The Guyana Agriculture and General Workers Union (GAWU) in its Arrival Day message took the opportunity to laud the People’s Progressive Party (PPP) Government for its demonstrated commitment to revitalising sugar.
According to the Union, the PPP’s term in office has so far shown the contrast with the A Partnership for National Unity/Alliance For Change (APNU/AFC), under which a number of sugar estates were closed and thousands of workers displaced.
“Today as we celebrate Arrival Day, the GAWU cannot fail to observe that the industry that occasioned our diversity is being revitalised. Our Union recognises that the industry remains critical to the sustenance and well-being of thousands of Guyanese,” GAWU said.
“The efforts to push the industry into obscurity by the past regime is well documented and the hardship it created is well-known. We are encouraged by the actions and utterances of the new Government, which has demonstrated its commitment. Sugar, we reiterate, has all possibilities of success but, among other things, requires the active and material support and confidence of the powers-that-be.”
When it comes to Arrival Day itself, GAWU noted that the day serves as a reminder of the diversity in Guyana. They also noted that outside of the East Indians, a number of other groups arrived in Guyana including the Madeiran Portuguese in May 1835 and the Chinese in 1853. Additionally, GAWU noted that the colonialists also brought labourers from Malta, Ireland, Germany and England.
The Union reminded Guyanese that as they celebrate Arrival Day, they spare a moment to reflect on how far Guyanese have come and the challenges they have overcome. In addition, the Union urged Guyanese to beware of efforts by others to reverse all the development progress that has been made.
“The observances always serve to remind us of the rich diversity and the unique multi-cultural composition of our nation. Indeed, it adds to the specialness of Guyana that people of different backgrounds can co-exist in harmony and unity as they all seek to improve their lives a goal linked to building our country which will surely augur well for the future generations,” GAWU said.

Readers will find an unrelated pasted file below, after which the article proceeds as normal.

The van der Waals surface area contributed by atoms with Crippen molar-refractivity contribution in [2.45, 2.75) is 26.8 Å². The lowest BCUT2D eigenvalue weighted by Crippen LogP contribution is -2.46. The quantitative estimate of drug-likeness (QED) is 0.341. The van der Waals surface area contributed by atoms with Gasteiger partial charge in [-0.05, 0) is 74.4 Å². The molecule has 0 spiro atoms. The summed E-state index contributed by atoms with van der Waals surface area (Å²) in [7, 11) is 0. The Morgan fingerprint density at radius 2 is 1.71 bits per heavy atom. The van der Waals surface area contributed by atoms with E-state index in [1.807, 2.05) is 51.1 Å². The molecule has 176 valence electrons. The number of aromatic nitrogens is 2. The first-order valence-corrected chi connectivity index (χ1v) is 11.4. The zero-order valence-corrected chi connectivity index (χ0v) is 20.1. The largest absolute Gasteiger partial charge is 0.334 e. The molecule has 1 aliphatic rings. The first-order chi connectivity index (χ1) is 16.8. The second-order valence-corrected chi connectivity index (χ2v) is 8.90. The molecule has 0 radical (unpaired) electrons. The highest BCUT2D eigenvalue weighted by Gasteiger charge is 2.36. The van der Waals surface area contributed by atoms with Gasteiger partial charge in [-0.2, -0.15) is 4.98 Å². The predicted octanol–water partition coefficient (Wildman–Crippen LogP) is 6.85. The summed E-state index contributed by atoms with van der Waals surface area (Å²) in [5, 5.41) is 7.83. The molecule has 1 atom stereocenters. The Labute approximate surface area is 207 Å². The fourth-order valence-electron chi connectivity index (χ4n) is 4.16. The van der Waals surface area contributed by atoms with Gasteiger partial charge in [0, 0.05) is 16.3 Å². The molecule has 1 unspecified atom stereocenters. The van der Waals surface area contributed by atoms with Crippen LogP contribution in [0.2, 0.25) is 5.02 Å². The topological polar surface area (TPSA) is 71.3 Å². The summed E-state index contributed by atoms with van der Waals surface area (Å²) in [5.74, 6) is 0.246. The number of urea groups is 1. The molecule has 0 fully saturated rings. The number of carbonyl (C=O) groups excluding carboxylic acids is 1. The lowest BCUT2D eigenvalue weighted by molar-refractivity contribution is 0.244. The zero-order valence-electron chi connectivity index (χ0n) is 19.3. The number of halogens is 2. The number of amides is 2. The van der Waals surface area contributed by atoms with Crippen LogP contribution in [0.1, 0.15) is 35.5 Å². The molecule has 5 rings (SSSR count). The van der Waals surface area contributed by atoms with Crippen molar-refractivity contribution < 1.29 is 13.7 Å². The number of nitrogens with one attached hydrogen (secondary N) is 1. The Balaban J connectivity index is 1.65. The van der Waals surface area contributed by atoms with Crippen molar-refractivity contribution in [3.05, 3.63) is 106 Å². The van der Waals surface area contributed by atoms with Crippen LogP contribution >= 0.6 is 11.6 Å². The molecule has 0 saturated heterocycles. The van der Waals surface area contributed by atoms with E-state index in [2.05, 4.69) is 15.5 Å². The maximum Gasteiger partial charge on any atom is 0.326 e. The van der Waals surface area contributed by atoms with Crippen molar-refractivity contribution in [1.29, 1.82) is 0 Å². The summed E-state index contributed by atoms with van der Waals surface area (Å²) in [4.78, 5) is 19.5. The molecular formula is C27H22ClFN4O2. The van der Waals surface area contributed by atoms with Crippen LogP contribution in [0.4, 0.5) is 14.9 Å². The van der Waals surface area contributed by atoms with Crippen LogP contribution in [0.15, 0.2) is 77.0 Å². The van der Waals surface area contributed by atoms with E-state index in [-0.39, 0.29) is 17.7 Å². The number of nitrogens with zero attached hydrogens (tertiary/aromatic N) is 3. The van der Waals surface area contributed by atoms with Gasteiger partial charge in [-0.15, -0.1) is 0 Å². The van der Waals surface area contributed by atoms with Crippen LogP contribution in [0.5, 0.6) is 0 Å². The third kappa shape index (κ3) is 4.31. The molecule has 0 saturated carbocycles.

“Arrival Day also reminds us of the reasons for the indentureship system. The then immigrants who replaced the emancipated slaves were made to toil in the fields of the sugar plantations to enrich the foreign owners of the plantations. Indentured labourers and their families were forced to exist in inhumane and atrocious conditions. And, like their compatriots, they were forced to engage in several struggles, which gave us several martyrs, to bring about small improvements and meagre benefits in their lives and work conditions.”
As part of its policy to downsize sugar, the former APNU/AFC Government had closed down the Rose Hall, Skeldon, Wales and Enmore sugar estates. The downsizing of the sugar industry saw only the Uitvlugt, Blairmont and Albion Estates remaining in operation. However, their decision to close estates went against what their own Commission of Inquiry (CoI) recommended.
Critically, the former Government made no provisions for sugar workers, who were thrown on the breadline and had to protest for their severance payments. Communities in the sugar belt suffered the devastating economic and social effects of the estate closures, as families were left with no income and breadwinners were left unemployed. Even the remaining estates were left unable to meet their targets.
In an effort to bring back the sugar sector to its previous state of profitability, the PPP/C Government had approached India for assistance with the reopening of the closed estates. The Indian Government had, in the past, offered technical assistance to Guyana in the sugar sector, but this was never capitalised on by the former coalition Government.
The Government has also set itself the Herculean task of ensuring that the closed estates are fully functional by 2023/2024. GuySuCo was also allocated $5 billion in the 2020 budget and $2 billion for capital works in the 2021 budget.